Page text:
Next comes the calculation process in step S2. In this step, green signals missing at blue pixel positions are interpolated. The green signal at a blue pixel position is calculated from the following equation (26), which conforms to equation (22). The coordinate values differ from equation (22) because blue pixels are present at positions (i+s, j+t), where s and t are even integers.
Next comes the calculation process in step S3. In this step, red signals missing at green pixel positions are interpolated. The red signal at a green pixel position is calculated from the following equations (27) and (28), which conform to equation (22). The coordinate values differ from equation (22) because green pixels are present at positions (i+n, j+t), where n is an odd integer and t is an even integer.
As above, RLPF, RHPF, GLPF, and GHPF in equations (27) and (28) are the output values of the low-pass and high-pass filters, but GLPF and GHPF may be recalculated using the interpolated gr and gb values calculated in steps S1 and S2.
Next comes the calculation process in step S4. In this step, blue signals missing at green pixel positions are interpolated. The blue signal at a green pixel position is calculated from the following equations (29) and (30), which conform to equation (22). The coordinate values differ from equation (22) because green pixels are present at positions (i+s, j+m), where s is an even integer and m is an odd integer, and (i+n, j+t), where n is an odd integer and t is an even integer.
As above, BLPF, BHPF, GLPF, and GHPF in equations (29) and (30) are the output values of the low-pass and high-pass filters, but GLPF and GHPF may be recalculated using the interpolated gr and gb values calculated in steps S1 and S2.
Next comes the calculation process in step S5. In this step, red signals missing at blue pixel positions are interpolated. The red signal at a blue pixel position is calculated from the following equation (31), which conforms to equation (22). The coordinate values differ from equation (22) because blue pixels are present at positions (i+s, j+t), where s and t are even integers.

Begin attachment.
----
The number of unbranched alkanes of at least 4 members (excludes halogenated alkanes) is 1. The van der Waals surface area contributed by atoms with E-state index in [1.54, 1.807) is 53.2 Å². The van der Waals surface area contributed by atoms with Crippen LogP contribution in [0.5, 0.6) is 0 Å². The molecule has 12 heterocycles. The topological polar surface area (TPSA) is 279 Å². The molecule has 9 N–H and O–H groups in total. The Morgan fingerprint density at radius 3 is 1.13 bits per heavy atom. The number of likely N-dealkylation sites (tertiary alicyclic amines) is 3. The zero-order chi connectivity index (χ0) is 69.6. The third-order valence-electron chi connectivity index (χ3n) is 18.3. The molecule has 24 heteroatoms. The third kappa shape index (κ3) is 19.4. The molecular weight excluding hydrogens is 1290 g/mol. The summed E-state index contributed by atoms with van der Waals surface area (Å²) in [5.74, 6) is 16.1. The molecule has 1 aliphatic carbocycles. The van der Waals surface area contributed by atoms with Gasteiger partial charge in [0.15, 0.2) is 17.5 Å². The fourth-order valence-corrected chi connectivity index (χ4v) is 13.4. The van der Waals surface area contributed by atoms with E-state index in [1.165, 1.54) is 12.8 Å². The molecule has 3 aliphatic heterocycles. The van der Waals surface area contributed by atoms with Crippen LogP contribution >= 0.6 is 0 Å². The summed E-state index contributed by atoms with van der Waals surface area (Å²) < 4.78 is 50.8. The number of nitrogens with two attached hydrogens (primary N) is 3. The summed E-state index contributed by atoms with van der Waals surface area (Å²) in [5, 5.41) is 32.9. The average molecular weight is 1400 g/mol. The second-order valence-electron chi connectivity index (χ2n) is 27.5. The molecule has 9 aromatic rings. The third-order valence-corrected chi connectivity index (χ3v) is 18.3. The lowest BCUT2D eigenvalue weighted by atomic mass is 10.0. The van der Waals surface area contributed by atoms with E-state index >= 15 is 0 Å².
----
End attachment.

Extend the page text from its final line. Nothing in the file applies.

As above, RLPF, RHPF, GLPF, and GHPF in equation (31) are the output values of the low-pass and high-pass filters, but GLPF and GHPF may be recalculated using the interpolated gr and gb values calculated in steps S1 and S2. RLPF and RHPF may also be recalculated using the interpolated rg values calculated in step S3.
Next comes the calculation process in step S6. In this step, blue signals missing at red pixel positions are interpolated. The blue signal at a red pixel position is calculated from the following equation (32), which conforms to equation (22). The coordinate values differ from equation (22) because red pixels are present at positions (i+n, j+m), where m and n are odd integers.
As above, BLPF, BHPF, GLPF, and GHPF in equation (32) are the output values of the low-pass and high-pass filters, but GLPF and GHPF may be recalculated using the interpolated gr and gb values calculated in steps S1 and S2. BLPF and BHPF may also be recalculated using the interpolated values bg calculated in step S4.
From the calculations in steps S1 to S6 above, the color signals missing at each pixel can be interpolated and red, green, blue signals can be obtained for all the pixels.
It can be readily appreciated that the color signals can be generated in any appropriate order, not limited to the order indicated in
The equations in the first and second embodiments express two-dimensional filtering by the low-pass and high-pass filters, but it is possible to determine the degree of correlation among the output signals neighboring the pixel of interest and use only the output signals of pixels aligned in a direction of strong correlation as output values of the high-pass and low-pass filters.
Furthermore, at least some of the high-pass filters 7 r, 7 g, 7 b and low-pass filters 8 r, 8 g, 8 b and the calculating means 10 described in the first and second embodiments can be implemented by software, i.e., by a programmed computer. Furthermore, although the invention has been described in the form of pixel signal processing apparatus, the methods of pixel signal processing disclosed in relation to the apparatus also constitute part of the invention.
When interpolation is carried out by the methods described in the first and second embodiments, pixel interpolation using correlation can be carried out when the red, green, and blue signals are mutually correlated, but accurate pixel interpolation can also be carried out even at locations such as edges where the color signals are uncorrelated. Thus, the inventive method outperforms the method disclosed in Patent Document 1 (Japanese Patent Application Publication No. 2000-197512) above, which suffers from the problem of image degradation such as black or white tinges near color boundaries.
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U.S. Classification | 348/241, 382/300, 358/525, 382/162, 382/167, 348/272 |
International Classification | H04N9/07, H04N9/083 |
Cooperative Classification | H04N9/045 |
European Classification | H04N9/04B |
Date | Code | Event | Description |
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Jun 9, 2006 | AS | Assignment | Owner name: MITSUBISHI DENKI KABUSHIKI KAISHA, JAPAN Free format text: ASSIGNMENT OF ASSIGNORS INTEREST;ASSIGNORS:KUNO, TETSUYA;MAKITA, JUNKO;SUGIURA, HIROAKI;AND OTHERS;REEL/FRAME:017986/0478;SIGNING DATES FROM 20060427 TO 20060512 |